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Publication numberUS4984460 A
Publication typeGrant
Application numberUS 07/280,863
Publication dateJan 15, 1991
Filing dateDec 7, 1988
Priority dateDec 8, 1987
Fee statusPaid
Publication number07280863, 280863, US 4984460 A, US 4984460A, US-A-4984460, US4984460 A, US4984460A
InventorsYoritaka Isoda
Original AssigneeLintec Co., Ltd.
Export CitationBiBTeX, EndNote, RefMan
External Links: USPTO, USPTO Assignment, Espacenet
Mass flowmeter
US 4984460 A
Abstract
A mass flowmeter comprising heat sensitive coils mounted at an upstream position and a downstream position of a conduit through which a fluid flows. The heat sensitive coils have a resistance variable with the fluid temperature, and are each included in a constant temperature difference circuit. This circuit further includes an ambient temperature detecting resistor having approximately the same characteristics as the heat sensitive coils, and a temperature difference setting resistor having approximately zero temperature coefficient. These resistors are connected in series to the heat sensitive coil. The circuits are connected to a control unit which controls differences between temperatures of the heat sensitive coils and ambient temperature to be approximately the same as a value set by the temperature difference setting resistor. A mass flow rate of the fluid through the conduit being measured by detecting a difference in amounts of energy supplied to the heat sensitive coils.
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Claims(3)
What is claimed is:
1. A mass flowmeter comprising;
a pair of heat sensitive coils mounted at an upstream position and a downstream position of a conduit through which a fluid flows, said heat sensitive coils having resistance variable with temperature of said fluid,
an ambient temperature detecting resistor having approximately the same characteristics as and connected in series to each of said heat sensitive coils,
a temperature difference setting resistor having approximately zero temperature coefficient and connected in series to said ambient temperature detecting resistor,
each of said heat sensitive coils, said ambient temperature detecting resistor and said temperature difference setting resistor being included in one of separate, upstream and downstream constant temperature difference circuits, and
control means for controlling differences between temperatures of said heat sensitive coils and ambient temperature received from said constant temperature difference circuits to be approximately the same as a value set by said temperature difference setting resistor,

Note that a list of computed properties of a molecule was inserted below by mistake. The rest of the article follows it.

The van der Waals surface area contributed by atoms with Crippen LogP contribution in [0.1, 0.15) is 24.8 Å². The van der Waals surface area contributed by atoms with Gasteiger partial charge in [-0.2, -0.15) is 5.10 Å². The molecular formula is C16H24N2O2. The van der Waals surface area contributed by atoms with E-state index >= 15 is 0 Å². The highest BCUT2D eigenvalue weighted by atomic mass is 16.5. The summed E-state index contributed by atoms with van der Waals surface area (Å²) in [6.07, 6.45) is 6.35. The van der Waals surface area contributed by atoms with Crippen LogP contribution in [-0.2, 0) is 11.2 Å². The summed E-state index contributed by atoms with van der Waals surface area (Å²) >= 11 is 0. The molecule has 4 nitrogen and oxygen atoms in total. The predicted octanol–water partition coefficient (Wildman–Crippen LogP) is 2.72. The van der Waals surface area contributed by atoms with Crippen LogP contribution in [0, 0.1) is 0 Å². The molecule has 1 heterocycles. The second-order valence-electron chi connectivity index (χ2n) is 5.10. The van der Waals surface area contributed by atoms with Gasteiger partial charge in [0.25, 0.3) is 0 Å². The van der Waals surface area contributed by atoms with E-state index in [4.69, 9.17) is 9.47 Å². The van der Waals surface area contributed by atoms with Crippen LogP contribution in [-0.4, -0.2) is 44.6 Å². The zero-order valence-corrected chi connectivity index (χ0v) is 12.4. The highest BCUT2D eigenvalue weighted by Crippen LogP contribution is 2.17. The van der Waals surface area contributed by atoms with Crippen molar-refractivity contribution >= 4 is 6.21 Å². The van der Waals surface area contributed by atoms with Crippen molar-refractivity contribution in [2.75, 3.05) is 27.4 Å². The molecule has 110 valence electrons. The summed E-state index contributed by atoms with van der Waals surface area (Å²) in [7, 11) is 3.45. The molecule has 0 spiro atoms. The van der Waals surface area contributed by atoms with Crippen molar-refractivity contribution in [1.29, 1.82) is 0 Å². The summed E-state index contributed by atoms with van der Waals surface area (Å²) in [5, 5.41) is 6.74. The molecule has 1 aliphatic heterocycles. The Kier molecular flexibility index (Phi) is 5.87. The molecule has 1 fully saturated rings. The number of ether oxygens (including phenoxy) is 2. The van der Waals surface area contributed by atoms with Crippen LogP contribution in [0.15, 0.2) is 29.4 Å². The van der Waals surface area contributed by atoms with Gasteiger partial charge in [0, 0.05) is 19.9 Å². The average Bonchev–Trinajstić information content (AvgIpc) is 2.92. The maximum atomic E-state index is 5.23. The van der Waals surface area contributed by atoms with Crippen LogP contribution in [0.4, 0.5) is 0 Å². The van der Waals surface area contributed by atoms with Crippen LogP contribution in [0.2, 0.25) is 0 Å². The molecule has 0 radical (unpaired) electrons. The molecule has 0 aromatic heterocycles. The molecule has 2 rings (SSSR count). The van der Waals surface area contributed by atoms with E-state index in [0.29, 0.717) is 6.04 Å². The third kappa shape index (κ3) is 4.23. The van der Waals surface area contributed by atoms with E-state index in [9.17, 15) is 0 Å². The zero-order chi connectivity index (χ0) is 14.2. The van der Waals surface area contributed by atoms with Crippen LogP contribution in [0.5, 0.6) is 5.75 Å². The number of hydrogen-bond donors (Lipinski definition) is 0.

a mass flow rate of the fluid through said conduit being measured by detecting a difference in amounts of energy supplied to said heat sensitive coils.
2. A mass flowmeter as claimed in claim 1, further comprising a temperature compensation circuit for deriving the ambient temperature from an operation of a resistance which is a division of a quotient of a terminal voltage of said ambient temperature detecting resistor divided by an ampere of current flowing therethrough.
3. A mass flowmeter for measuring the mass of fluid flowing through a conduit having a first heat sensitive element mounted at an upstream position of the conduit and a second heat sensitive element mounted at a downstream position of the conduit, said first heat sensitive element included in a first constant temperature difference circuit and said second heat sensitive element included in a second constant temperature difference circuit, each of said constant difference circuits including the following components connected in series:
one of said heat sensitive elements,
an ambient temperature detecting resistor having approximately the same characteristics as the one said heat sensitive element, and
a temperature difference setting resistor having approximately
a zero temperature coefficient; control means for each of said constant temperature difference circuits controlling the difference in temperature between the temperature of the heat sensitive element of that circuit and the ambient temperature so that said constant temperature difference circuit maintains a temperature difference approximately the same as the value set by said temperature difference setting resistor of that said constant temperature difference circuit.
Description
BACKGROUND OF THE INVENTION

(1) Field of the Invention

The present invention relates to mass flowmeters for precisely measuring the mass flow rate of a fluid flowing through a conduit.

(2) Description of the Prior Art

An example of such mass flowmeters is disclosed in Japanese Patent Publication No. 56-23094, which comprises heat sensitive coils having a large temperature coefficient and mounted at an upstream position and a downstream position of a conduit. The flow rate is measured by supplying constant current to the heat sensitive coils and detecting temperature distributions at heat sensitive parts which are variable with fluid flows. Another example is disclosed in Japanese Patent Publication Kokai No. 59-18423, in which a passing fluid is conditioned such as by adjusting fluid temperatures. The temperature of the fluid varies as a result of a heat exchange taking place when the fluid passes through the flowmeter. The flow rate is measured by displaying an amount of energy consumed at either the temperature adjusting stage or the temperature varying stage.